This literature review summarizes research on the environmental impacts of offshore wind farms, identifies gaps in current knowledge related to offshore wind energy, and makes recommendations for future research. The offshore wind energy industry in Europe is expected to grow rapidly: in the European Union, 69 wind farms in 11 countries have a combined capacity greater than 6.5 gigawatts (GW), and some projections predict a capacity of 40 GW by the year 2020. Despite expectations for the construction of large-scale offshore wind farms, little research has studied the effects of offshore wind farms on oceanography. Most research has focused on biotic effects including noise, bird collisions, mammalian avoidance, and the artificial reef effect. The following review will hypothesize the largest potential wind farm-induced impacts to oceanography and consequences that could result from changes to oceanography.
Oceanographic processes that could be affected by offshore wind farms are downstream turbulence, surface wave energy, local scour, inflowing currents, and surface upwelling. Existing research predicts that most wind farm-induced changes will be within the wind farm footprint or within natural variations. Some studies hypothesize that “extreme” scenarios could cause irreversible changes to shoreline deposition, upwelling patterns, or bottom oxygen levels, but this review found no research that quantified these changes with confidence. Potential connections exist between offshore wind farms, the alteration of oceanographic processes and changes to local sediment, nutrient, or phytoplankton regimes, but these connections have not been studied and are only speculative. Current numerical modeling research does little to predict the effects of large-scale construction, potential cumulative effects of multiple farms, or far-field effects at the coast.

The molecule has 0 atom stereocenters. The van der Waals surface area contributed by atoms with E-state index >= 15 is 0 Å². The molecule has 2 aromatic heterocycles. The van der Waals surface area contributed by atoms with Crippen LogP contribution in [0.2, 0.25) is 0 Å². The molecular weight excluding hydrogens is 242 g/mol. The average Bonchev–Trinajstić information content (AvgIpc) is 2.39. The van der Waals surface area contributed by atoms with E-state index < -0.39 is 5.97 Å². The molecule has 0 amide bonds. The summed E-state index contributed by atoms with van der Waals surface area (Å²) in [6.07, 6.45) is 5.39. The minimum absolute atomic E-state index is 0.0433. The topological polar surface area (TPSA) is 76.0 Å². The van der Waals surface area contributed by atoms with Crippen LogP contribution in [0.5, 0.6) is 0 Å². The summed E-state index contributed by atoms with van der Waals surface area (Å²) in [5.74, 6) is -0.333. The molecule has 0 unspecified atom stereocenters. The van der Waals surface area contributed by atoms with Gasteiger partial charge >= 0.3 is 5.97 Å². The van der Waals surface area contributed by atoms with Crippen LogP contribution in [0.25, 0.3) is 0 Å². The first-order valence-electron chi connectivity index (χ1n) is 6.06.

This review therefore recommends that future numerical models focus on wind farms with hundreds of turbines, the interactions of multiple wind farms, and downstream changes due to wind farms. Observational studies are also necessary to validate the models, and extensive site-specific data collection is necessary to compare any changes to the natural ocean state. The conclusions and recommendations from this review will be used to inform research related to the Coastal Observation System for Northern and Arctic Seas (COSYNA) at the Helmholtz-Zentrum Geesthacht, which uses data from a marine observation network in the North Sea to validate and improve coastal modeling results. One core question that COSYNA seeks to address is how the offshore wind farms will locally and remotely affect the physical dynamics, sediment transport, and biological processes in the North Sea. The gaps in research and potentially relevant offshore wind farm impacts as identified by this review will guide future COSYNA projects including data collection, model development, and research cruise campaigns.